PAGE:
By Jamie Swinnerton
By Mark Antonation
By Lori Midson
By Jonathan Shikes
By Amber Taufen
By Cafe Society
By Juliet Wittman
By Jonathan Shikes
On the one hand, I've never run a place that was shut down by the health department. On the other, I've never once had an inspection come back 100 percent green. I've had stoves red-tagged because the pilot flames kept blowing out in a bad cross draft, sinks that needed to be rebuilt because the plumbing wasn't up to code, cooks that got caught eating on the line -- a hundred different things, not one of them dangerous to the general public, but also none of them things my potential customers needed to be reading about if they didn't understand the circumstances behind the violation.
The way the system works now is good: An inspector drops by a restaurant unannounced, pokes around, sticks his nose (and his thermometer) in other people's business, then fills out a form. That form lets the restaurant know what's right and what's wrong and what needs to be fixed before he comes back -- usually in a week or so -- for a followup. If a restaurant owner and his staff fix what's wrong (and if nothing new has gone wrong in the interim), then everything is fine. They get their new inspection sticker and are in the clear until the next inspection, six months to a year away. If they haven't fixed the problems -- or if the original problem was so serious that it was posing a danger to the public -- the place gets shut down. And when a place gets shut down by the health department, everyone knows it. A big red sticker appears on the door, the lights go out, the doors are locked, and it's pretty obvious to anyone walking by that some serious bad news is going down.
Leftovers:Not far from the Pho 2000/Asia Noodle Restaurant neighborhood in Aurora, Kabul Kabobhas opened at 11002 East Yale Avenue. If you're never tried Afghan food before, its flavors come in perfect relation to its place in the geographical spectrum -- somewhere between Indian and Middle Eastern, with a touch of Far East mountain cooking and a heft that reflects Tajik and Uzbek traditions in the old Soviet Union. Afghan food is nuts, rice, kabobs and dumplings when you get right down to it -- and it's damn good.
A little further afield, Pravdaopened this past Friday at Copper Mountain. Despite the distance, the restaurant is worth noting for two reasons. First, a forty-label-strong exclusive vodka menu served in an atmosphere that rips off all the best of the old Cold War commie shtick that I love so much. Propaganda posters, security guards dressed in KGB trenchcoats.... Call me a sucker, but it's a theme that hasn't yet been exploited to death. And second, I just like the name.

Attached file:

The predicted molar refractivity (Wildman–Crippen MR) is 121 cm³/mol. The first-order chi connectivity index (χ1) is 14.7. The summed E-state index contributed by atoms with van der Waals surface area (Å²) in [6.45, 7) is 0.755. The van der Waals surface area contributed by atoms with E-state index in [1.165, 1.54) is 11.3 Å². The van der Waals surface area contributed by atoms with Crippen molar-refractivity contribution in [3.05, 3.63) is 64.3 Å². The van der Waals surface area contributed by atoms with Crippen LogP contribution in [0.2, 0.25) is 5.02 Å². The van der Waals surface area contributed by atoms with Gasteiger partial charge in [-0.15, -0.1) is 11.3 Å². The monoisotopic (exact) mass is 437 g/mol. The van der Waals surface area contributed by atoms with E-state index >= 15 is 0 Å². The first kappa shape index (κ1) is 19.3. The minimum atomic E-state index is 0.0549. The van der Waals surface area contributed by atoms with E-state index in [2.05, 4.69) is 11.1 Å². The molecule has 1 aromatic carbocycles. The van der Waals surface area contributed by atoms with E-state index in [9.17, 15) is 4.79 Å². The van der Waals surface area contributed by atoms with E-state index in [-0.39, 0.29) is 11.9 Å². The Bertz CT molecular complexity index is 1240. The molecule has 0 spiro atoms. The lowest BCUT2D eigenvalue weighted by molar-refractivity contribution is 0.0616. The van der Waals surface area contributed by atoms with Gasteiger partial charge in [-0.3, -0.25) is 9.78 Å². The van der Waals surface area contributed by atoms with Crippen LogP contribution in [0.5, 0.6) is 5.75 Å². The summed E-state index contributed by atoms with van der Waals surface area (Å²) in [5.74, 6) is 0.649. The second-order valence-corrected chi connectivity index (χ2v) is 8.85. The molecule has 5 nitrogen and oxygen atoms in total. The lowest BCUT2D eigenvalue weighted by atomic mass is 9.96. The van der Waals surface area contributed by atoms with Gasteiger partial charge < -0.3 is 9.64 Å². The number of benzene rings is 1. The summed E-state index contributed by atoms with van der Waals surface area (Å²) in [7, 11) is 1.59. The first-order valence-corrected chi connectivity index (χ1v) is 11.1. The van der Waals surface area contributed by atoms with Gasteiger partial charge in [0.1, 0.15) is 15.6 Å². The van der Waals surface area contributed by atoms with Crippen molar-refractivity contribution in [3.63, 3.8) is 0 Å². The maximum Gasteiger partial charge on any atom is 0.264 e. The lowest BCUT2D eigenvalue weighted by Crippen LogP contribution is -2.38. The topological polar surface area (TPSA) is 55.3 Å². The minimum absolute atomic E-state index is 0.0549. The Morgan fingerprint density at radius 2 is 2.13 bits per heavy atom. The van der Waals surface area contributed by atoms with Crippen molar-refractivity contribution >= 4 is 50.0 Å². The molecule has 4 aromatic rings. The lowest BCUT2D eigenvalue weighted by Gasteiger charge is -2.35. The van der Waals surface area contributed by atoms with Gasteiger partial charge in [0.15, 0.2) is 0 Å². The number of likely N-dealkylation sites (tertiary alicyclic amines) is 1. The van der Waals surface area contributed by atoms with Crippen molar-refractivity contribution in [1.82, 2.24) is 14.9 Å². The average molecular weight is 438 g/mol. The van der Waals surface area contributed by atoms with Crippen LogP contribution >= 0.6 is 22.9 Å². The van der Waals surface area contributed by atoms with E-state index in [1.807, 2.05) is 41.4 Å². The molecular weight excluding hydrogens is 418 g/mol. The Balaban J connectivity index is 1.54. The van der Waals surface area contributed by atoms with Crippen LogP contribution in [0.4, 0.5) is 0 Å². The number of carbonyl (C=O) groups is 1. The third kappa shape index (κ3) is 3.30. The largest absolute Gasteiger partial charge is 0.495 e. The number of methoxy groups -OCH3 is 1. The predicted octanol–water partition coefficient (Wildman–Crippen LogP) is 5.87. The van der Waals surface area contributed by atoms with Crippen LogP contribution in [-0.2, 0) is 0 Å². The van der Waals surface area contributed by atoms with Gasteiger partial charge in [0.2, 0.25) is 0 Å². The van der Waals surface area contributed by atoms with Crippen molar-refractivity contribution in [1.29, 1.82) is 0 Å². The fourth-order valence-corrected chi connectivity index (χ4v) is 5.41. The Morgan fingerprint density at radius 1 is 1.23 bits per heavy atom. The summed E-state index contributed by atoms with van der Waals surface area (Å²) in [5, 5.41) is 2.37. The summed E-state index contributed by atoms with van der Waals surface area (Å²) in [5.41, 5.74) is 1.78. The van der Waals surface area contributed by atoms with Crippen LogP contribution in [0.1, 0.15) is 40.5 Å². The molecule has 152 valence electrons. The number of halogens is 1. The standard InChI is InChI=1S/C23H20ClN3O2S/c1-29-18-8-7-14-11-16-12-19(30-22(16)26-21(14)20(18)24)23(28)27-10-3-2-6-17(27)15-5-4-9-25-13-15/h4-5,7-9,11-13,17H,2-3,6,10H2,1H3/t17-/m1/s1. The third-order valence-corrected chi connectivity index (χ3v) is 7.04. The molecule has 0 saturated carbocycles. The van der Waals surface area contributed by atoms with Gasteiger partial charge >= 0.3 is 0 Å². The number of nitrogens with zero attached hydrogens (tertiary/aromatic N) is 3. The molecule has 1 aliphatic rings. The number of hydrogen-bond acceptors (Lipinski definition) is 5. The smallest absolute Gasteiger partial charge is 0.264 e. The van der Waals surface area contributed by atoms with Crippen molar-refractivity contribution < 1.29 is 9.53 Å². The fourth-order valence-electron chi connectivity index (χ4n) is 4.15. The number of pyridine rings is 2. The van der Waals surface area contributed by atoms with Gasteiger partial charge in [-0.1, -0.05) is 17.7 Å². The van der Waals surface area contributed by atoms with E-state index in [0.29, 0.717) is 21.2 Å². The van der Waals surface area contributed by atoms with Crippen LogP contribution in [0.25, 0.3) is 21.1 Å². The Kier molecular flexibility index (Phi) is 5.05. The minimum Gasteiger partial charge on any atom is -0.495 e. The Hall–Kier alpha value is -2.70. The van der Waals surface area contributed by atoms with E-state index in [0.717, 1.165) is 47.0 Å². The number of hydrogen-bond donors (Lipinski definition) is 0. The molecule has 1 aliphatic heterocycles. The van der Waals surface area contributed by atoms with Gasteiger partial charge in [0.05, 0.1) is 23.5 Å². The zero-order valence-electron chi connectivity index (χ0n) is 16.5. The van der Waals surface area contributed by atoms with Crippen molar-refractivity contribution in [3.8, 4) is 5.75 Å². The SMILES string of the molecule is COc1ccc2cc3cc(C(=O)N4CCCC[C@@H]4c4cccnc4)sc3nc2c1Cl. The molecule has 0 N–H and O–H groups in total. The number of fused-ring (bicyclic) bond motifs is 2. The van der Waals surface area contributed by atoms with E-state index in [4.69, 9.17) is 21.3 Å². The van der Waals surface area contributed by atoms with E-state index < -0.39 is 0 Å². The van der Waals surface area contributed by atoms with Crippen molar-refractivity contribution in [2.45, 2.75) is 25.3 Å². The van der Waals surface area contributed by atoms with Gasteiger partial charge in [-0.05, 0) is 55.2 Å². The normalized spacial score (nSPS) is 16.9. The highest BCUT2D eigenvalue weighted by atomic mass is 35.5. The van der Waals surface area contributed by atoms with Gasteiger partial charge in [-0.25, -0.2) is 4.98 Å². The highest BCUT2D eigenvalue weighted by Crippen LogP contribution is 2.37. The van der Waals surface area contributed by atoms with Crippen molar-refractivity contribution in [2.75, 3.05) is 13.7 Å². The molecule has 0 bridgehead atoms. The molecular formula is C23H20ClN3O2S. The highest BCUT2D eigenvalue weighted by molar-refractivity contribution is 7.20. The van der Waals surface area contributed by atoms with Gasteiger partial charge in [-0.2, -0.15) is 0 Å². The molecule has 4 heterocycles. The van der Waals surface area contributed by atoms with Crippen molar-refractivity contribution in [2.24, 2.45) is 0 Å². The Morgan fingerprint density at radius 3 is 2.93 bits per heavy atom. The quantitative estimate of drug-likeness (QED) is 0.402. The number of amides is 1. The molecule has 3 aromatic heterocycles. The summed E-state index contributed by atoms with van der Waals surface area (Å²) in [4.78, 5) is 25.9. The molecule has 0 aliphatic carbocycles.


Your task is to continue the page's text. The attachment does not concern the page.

Closer to home, Potager (1109 Ogden Street) has done some spring cleaning. To quote from the new menu: "In the kitchen we have lost interest in stews and braises for the moment, as greens, lettuces and spring vegetables find their way to our plates from the farms and markets." Lost interest in stews and braises for the moment -- I like how that sounds, and love a kitchen that does its own thing whenever the mood strikes. Potager's new board of fare includes fresh asparagus soup; Bellwether Farms fresh ricotta-cheese gnocchi with fava beans; homemade ravioli with buche des causses goat's-milk cheese fresh from the Loire Valley; Camembert-crowned Meyer lemon and English-pea risotto; roast suckling pig; and wilted savory greens cooked with garlic and lemon.
Tranquili-tea Tea Room(4615 East Colfax Avenue) is now pouring afternoon tea Sunday through Thursday for those who find such a thing appealing. And for those who thirst for something stronger, my many spies report that the Qdoba at 1400 East 17th Avenue -- and that Qdoba only -- is selling buck bottled beers (including Mexican varieties) from 3 p.m. until 7 p.m. seven days a week. Even better, the outlet is thinking of extending the deal until 8 p.m. sometime soon, depending on how business picks up.
And finally, the Best of Denver curse that did in Bistro 250last week continues, with the Parlour Bar and Grill (846 Broadway) now going dark. I'd given the Parlour the nod for Best Use of Mexican Food in a Non-Mexican Restaurant for its excellent shrimp enchiladas, but unless you jumped right on this little tidbit and hustled over to try that dish fast, you missed the boat.
The space, which did business originally as the Parlour -- a favorite watering hole for cops, newsmen and neighborhood types -- became Basil Ristorantein the late '90s, with the northward migration of staff and owners from Basil Pasta Bar down Broadway. Last summer, owner Peter Wolfgang Schlichtdecided to do a retro turn, closing briefly for some renovations and a menu overhaul, then opening back up in September under the name Parlour Bar and Grill. The trouble was, no matter what you called the place or how it was decorated, the Parlour suffered from some very slow nights. And as of last week, the newest piece of embellishment was the brass-trimmed sign hung by the front door thanking the Parlour's patrons for all the good times and announcing that the doors were closed for good.
Before the ink was even dry on the Parlour's Best of Denver 2003 plaque, too.